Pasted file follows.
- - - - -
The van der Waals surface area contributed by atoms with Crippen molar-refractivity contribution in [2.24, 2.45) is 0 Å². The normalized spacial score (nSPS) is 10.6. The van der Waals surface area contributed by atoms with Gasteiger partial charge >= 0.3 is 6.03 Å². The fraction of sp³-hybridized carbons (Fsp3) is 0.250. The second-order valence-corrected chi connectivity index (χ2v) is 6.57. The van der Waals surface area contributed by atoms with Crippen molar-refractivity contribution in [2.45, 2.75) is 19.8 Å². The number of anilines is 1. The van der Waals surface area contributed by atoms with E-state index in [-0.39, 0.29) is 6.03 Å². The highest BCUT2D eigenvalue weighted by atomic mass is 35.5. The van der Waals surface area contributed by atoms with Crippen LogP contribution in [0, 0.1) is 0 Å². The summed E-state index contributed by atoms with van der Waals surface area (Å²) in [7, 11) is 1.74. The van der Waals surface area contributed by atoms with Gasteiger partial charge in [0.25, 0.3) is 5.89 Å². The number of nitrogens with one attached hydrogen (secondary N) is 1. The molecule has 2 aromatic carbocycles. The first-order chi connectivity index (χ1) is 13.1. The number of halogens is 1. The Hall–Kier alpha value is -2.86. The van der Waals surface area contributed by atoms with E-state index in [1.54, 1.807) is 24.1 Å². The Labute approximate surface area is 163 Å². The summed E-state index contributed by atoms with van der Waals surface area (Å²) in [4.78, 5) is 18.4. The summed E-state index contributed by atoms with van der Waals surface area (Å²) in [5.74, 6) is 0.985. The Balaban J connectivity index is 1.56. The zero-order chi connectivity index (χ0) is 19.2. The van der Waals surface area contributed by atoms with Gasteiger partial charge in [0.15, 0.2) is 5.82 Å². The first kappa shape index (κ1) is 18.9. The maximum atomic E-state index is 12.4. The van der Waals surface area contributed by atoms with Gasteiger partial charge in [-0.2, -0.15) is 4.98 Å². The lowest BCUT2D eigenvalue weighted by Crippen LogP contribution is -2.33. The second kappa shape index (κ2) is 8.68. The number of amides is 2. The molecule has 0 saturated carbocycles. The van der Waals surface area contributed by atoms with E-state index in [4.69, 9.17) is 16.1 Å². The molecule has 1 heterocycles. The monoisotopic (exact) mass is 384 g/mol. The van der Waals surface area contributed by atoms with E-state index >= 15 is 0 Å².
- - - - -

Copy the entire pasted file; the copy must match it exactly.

The van der Waals surface area contributed by atoms with Crippen molar-refractivity contribution in [2.24, 2.45) is 0 Å². The normalized spacial score (nSPS) is 10.6. The van der Waals surface area contributed by atoms with Gasteiger partial charge >= 0.3 is 6.03 Å². The fraction of sp³-hybridized carbons (Fsp3) is 0.250. The second-order valence-corrected chi connectivity index (χ2v) is 6.57. The van der Waals surface area contributed by atoms with Crippen molar-refractivity contribution in [2.45, 2.75) is 19.8 Å². The number of anilines is 1. The van der Waals surface area contributed by atoms with E-state index in [-0.39, 0.29) is 6.03 Å². The highest BCUT2D eigenvalue weighted by atomic mass is 35.5. The van der Waals surface area contributed by atoms with Crippen LogP contribution in [0, 0.1) is 0 Å². The summed E-state index contributed by atoms with van der Waals surface area (Å²) in [7, 11) is 1.74. The van der Waals surface area contributed by atoms with Gasteiger partial charge in [0.25, 0.3) is 5.89 Å². The number of nitrogens with one attached hydrogen (secondary N) is 1. The molecule has 2 aromatic carbocycles. The first-order chi connectivity index (χ1) is 13.1. The number of halogens is 1. The Hall–Kier alpha value is -2.86. The van der Waals surface area contributed by atoms with E-state index in [1.54, 1.807) is 24.1 Å². The Labute approximate surface area is 163 Å². The summed E-state index contributed by atoms with van der Waals surface area (Å²) in [4.78, 5) is 18.4. The summed E-state index contributed by atoms with van der Waals surface area (Å²) in [5.74, 6) is 0.985. The Balaban J connectivity index is 1.56. The zero-order chi connectivity index (χ0) is 19.2. The van der Waals surface area contributed by atoms with Gasteiger partial charge in [0.15, 0.2) is 5.82 Å². The first kappa shape index (κ1) is 18.9. The maximum atomic E-state index is 12.4. The van der Waals surface area contributed by atoms with Gasteiger partial charge in [-0.2, -0.15) is 4.98 Å². The lowest BCUT2D eigenvalue weighted by Crippen LogP contribution is -2.33. The second kappa shape index (κ2) is 8.68. The number of amides is 2. The molecule has 0 saturated carbocycles. The van der Waals surface area contributed by atoms with E-state index in [4.69, 9.17) is 16.1 Å². The molecule has 1 heterocycles. The monoisotopic (exact) mass is 384 g/mol. The van der Waals surface area contributed by atoms with E-state index >= 15 is 0 Å².